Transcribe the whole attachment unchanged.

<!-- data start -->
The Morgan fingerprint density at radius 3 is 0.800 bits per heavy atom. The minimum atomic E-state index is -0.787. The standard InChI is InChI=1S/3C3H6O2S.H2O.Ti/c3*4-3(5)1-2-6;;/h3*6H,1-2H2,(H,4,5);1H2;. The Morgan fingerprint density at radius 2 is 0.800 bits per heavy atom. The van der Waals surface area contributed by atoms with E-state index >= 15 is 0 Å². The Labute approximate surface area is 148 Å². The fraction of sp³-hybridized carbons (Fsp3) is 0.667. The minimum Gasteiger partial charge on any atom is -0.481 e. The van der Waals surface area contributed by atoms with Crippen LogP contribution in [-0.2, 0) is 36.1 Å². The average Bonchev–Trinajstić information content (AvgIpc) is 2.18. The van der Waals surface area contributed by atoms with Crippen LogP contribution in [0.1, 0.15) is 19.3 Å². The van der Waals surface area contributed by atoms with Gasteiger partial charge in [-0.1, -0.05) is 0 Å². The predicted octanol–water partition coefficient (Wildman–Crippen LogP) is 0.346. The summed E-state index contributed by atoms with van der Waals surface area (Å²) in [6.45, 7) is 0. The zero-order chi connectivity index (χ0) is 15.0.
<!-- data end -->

The Morgan fingerprint density at radius 3 is 0.800 bits per heavy atom. The minimum atomic E-state index is -0.787. The standard InChI is InChI=1S/3C3H6O2S.H2O.Ti/c3*4-3(5)1-2-6;;/h3*6H,1-2H2,(H,4,5);1H2;. The Morgan fingerprint density at radius 2 is 0.800 bits per heavy atom. The van der Waals surface area contributed by atoms with E-state index >= 15 is 0 Å². The Labute approximate surface area is 148 Å². The fraction of sp³-hybridized carbons (Fsp3) is 0.667. The minimum Gasteiger partial charge on any atom is -0.481 e. The van der Waals surface area contributed by atoms with Crippen LogP contribution in [-0.2, 0) is 36.1 Å². The average Bonchev–Trinajstić information content (AvgIpc) is 2.18. The van der Waals surface area contributed by atoms with Crippen LogP contribution in [0.1, 0.15) is 19.3 Å². The van der Waals surface area contributed by atoms with Gasteiger partial charge in [-0.1, -0.05) is 0 Å². The predicted octanol–water partition coefficient (Wildman–Crippen LogP) is 0.346. The summed E-state index contributed by atoms with van der Waals surface area (Å²) in [6.45, 7) is 0. The zero-order chi connectivity index (χ0) is 15.0.